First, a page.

Satyrnalia? Manos: The Rock Opera of Fate by the New Millennium Theatre Company
Unfortunately, our story begins sadly. The National Pastime Theater in the old speakeasy is more or less at Irving Park and Broadway. It's not in Boys Town, it's not quite in Edgewater, and whatever some Chicago city sites claim, it's not in Wrigleyville. So it's this area of the city that I just don't know a ton about, but the job of choosing the restaurant fell to me.
The cast list for the evening included my Pal M, the FD, mi esposo M (natch), and our friends B the lovely G, who were driving a long, long way for some lumpy knees. The assembled company requested something not too expensive and not too loud. Tragically, Rick's Cafe on Sheridan and Irving Park seemed to meet our needs and not much else in the neighborhood did. We had what was one of the worst restaurant experiences of my life. It was certainly one of the most protracted restaurant experiences of my life, as we got there at 7:30 and very nearly had to leave before we got any food at all so that we could make our 10:30 show. Add in a passive-aggressive douche bag of a manager and, well, it seemed like the whole evening was going to be a kind of anxiety dream.
But! All was forgiven when we got to the show. The lobby of the NPT was quite crowded, first of all because the first show was being cleared and the set for M:TROOF was being assembled, and second of all because Torgo's knees were in the house. This would turn out to be confusing because this Torgo-about-town, jauntily sipping drinks among his public, would turn out not to be the Torgo, but merely a Torgo.
There were nonalcoholic beverages for sale in the lobby, and the helpful house manager pointed us toward alcoholic beverages in every direction. Given that we'd just had the dinner lasting longer than the Donner Party's journey, we were more in coffee mode. M and B thus headed to 7-Eleven to procure stimulants. I took the opportunity to peruse the wall of show art and head shots. The latter included one of Hal Warren, actor, director, writer, producer, fertilizer salesman, denture wearer.
In seeing the poster for Boomstick!, I was reminded that (a) Ooh! I really want that soundtrack if I can get it; (b) I'm very old and thus have already gone through two separate periods of Evil Dead love—one when I thought the first two movies were the scariest thing EVAH (special thanks to the FD for her baleful look and reassurance that I'm well and truly old when I made this admission to her) and a second when I learned to stop worrying and love Bruce Campbell faithfully and ironically; and (c) that I'm a FOOL for having already missed so many of New Millennium Theatre Company's highly delicious offerings.
Soon enough, our boys were back with coffee, soda, etc., and we were filing into the theater itself. There's no stage in the space (at least for this production), which is pretty large. There are chairs on risers along the east and north walls. There's one narrow exit from the "stage" on the west side of the north seats, and the main door to the space is in the south east corner.
The stage, such as it was for this production, was a black-draped proscenium about 15-feet high. This was set up at a NW-SW angle in about the middle of the floor, and all the props and costumes were set behind it. Flats were moved out to form the stage right vertical of this to suggest different interiors within "The Place, and various pieces of "furniture, were pushed through the center curtain. The "cars" for both the family and the "Make-Out Couple" were hinged plywood frames with rope handles on the inside so that they actors could carry them around.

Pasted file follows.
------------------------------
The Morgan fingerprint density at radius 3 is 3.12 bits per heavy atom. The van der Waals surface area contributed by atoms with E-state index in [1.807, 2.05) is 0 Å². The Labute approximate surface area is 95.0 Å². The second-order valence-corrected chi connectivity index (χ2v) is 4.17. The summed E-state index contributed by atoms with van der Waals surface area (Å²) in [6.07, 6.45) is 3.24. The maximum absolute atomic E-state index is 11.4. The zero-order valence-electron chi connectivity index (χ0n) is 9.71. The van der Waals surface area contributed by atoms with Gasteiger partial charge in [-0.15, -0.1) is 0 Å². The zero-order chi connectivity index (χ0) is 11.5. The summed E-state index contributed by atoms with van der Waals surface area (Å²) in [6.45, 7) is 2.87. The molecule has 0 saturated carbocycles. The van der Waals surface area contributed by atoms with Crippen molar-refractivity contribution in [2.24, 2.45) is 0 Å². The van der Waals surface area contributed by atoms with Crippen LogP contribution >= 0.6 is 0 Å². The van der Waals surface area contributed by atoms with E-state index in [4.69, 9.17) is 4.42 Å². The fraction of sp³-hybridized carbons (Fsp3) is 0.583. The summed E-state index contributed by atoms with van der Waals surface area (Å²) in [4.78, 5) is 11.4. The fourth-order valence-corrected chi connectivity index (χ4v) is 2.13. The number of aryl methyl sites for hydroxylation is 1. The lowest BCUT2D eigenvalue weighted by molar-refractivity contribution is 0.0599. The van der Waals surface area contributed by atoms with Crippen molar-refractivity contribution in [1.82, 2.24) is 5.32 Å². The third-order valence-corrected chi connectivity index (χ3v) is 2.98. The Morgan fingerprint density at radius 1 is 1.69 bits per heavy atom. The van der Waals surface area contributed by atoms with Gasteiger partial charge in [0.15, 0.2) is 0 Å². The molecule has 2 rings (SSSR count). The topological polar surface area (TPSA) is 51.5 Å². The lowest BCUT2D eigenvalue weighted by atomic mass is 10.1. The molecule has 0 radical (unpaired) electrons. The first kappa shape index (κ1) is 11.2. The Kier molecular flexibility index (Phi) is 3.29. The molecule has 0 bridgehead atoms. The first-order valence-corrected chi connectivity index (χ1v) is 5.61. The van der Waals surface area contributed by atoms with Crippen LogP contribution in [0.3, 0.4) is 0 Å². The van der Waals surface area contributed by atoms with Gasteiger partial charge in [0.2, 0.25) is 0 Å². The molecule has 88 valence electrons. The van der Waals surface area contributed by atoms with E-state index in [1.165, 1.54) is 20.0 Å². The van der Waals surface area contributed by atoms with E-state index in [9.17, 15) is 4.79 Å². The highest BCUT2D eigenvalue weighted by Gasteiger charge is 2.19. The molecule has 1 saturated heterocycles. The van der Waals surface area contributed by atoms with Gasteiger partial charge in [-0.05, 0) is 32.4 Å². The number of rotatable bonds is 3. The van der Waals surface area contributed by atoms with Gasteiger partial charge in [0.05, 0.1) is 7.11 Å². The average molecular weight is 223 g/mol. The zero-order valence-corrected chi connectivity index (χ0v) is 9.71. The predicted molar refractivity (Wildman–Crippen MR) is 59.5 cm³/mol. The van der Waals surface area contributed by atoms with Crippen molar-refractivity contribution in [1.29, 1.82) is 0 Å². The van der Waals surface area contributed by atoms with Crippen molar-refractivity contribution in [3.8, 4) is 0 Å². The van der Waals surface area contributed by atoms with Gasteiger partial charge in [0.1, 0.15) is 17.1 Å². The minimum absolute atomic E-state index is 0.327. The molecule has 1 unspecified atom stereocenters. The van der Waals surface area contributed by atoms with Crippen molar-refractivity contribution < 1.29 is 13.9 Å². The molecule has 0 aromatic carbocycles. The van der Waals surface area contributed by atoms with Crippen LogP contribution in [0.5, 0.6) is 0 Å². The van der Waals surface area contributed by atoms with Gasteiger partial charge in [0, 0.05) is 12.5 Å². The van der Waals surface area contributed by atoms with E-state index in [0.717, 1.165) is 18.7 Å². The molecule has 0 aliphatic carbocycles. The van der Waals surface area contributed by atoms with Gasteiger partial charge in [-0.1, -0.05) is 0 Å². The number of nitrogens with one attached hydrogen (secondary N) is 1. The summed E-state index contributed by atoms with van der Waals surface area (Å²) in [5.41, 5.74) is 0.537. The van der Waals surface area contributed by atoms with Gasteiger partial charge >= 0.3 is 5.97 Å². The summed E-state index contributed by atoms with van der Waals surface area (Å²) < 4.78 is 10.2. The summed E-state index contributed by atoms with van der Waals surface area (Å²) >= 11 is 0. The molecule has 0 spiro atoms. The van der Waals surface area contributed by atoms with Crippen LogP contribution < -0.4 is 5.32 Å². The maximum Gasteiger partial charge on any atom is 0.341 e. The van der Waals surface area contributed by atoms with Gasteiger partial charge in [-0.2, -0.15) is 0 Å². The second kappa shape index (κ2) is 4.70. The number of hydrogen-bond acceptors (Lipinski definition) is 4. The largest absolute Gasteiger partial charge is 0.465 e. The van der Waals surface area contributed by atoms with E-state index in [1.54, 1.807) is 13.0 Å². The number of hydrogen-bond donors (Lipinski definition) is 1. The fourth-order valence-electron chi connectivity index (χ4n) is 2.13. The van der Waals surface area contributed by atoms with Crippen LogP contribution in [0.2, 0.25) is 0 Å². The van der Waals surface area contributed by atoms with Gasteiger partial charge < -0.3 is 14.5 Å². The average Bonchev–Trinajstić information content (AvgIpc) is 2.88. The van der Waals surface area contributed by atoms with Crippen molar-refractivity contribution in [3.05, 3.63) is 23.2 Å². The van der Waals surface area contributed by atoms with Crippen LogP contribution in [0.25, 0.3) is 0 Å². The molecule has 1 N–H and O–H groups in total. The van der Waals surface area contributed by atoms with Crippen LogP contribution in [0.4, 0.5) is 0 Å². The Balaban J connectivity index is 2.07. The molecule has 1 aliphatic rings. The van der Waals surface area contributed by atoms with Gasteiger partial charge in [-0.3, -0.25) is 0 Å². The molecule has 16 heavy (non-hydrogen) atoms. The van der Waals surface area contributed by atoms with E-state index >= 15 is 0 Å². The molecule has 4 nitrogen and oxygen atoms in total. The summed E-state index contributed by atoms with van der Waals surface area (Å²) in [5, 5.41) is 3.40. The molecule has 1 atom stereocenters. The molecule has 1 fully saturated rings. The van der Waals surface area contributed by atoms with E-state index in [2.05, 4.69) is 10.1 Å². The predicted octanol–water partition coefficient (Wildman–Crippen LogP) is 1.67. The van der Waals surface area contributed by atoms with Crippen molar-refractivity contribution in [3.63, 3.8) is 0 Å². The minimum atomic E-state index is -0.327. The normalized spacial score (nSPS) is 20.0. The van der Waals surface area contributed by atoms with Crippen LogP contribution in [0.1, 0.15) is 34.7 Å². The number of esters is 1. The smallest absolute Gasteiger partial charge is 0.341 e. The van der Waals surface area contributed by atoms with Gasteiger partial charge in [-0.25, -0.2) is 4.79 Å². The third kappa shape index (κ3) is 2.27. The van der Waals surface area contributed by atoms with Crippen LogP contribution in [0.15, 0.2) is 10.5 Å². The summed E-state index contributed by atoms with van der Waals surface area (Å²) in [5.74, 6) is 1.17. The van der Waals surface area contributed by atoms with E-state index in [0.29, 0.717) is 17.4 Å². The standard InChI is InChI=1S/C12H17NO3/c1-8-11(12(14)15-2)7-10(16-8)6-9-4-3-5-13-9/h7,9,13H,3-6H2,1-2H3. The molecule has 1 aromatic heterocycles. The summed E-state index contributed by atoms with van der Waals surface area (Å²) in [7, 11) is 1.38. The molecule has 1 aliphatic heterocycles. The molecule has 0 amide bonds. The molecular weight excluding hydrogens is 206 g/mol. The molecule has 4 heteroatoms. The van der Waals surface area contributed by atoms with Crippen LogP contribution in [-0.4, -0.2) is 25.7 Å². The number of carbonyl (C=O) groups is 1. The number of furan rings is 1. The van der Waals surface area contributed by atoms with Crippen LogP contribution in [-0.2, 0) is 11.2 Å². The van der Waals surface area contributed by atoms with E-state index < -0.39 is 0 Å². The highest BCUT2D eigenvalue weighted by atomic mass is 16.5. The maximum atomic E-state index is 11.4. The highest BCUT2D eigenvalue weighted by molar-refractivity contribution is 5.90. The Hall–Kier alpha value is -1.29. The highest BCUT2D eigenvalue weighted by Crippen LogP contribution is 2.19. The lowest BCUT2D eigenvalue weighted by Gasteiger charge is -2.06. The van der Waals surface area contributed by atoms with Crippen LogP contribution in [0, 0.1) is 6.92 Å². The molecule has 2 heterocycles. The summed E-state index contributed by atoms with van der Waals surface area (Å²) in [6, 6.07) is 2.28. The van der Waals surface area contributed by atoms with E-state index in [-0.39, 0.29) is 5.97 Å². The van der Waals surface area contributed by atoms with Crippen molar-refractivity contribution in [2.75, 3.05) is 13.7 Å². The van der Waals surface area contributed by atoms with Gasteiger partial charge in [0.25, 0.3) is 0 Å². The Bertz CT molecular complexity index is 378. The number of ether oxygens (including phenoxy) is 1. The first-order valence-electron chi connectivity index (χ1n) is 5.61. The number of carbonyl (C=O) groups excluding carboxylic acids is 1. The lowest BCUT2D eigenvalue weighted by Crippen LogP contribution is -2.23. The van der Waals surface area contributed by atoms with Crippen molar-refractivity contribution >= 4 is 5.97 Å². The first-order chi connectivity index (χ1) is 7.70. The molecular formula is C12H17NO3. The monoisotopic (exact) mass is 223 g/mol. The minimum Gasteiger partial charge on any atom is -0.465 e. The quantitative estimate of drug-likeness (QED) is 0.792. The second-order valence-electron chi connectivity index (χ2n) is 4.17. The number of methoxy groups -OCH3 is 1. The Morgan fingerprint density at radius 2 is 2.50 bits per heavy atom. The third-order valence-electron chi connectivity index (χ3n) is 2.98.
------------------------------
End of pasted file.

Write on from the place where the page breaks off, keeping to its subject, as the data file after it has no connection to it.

The ceiling in the space is high, and there is a loft atop the south wall that is divided up into niches. Our story began with a spot illuminating one of these to reveal The Narrator. The Narrator, played by Chris Hauser, was a magnificent collision of 80s hair band awesomeness and every John Hughes character ever played by either Anthony Michael Hall or Jon Cryer. He had beautiful rock hair entirely held together by the bandana encircling his head and was, of course, shirtless beneath his black vest. He was also stringy and pasty and impressively weanie and pathetic looking, especially for someone who seems, in reality, to be a perfectly attractive, normal-looking person. His opening song was very much in the spirit of the off-the-rails DVDA version of "What Would Brian Boitano Do?", assuring us that we should have our fast-acting inhalers handy if we were allergic to awesome.
The Narrator started out as a very good idea, very well executed. The focus returned to him at random intervals throughout the show as he powers his way through his Bears-themed case of Miller Light. Toward the end, the business with him did get a little drawn out and worn, but his balladeer bacon was saved during the big group medley ("One Day More" from Les Misérables brilliantly rewritten for one dysfunctional family, 2 Brides of Manos, one Torgo, one cop, and the Master) when the spot found him completely passed out during his bit.
Still, even if the gag got a little drawn out, this was a clever way of giving the rest of the cast and crew time to accomplish set and costume changes, etc. Furthermore, if any story needed some built-in coffee breaks for the purposes of sharing a group WTF?, it's Manos, and Hauser is a gem of a performer, gamely dismantling his costume while whaling away on an acoustic guitar (which is so totally a telecaster in his mind's eye) and improvising (at least I assume a lot of what he's doing is improvising) like a champ.
Other than these welcome interruptions by the narrator, the opera follows the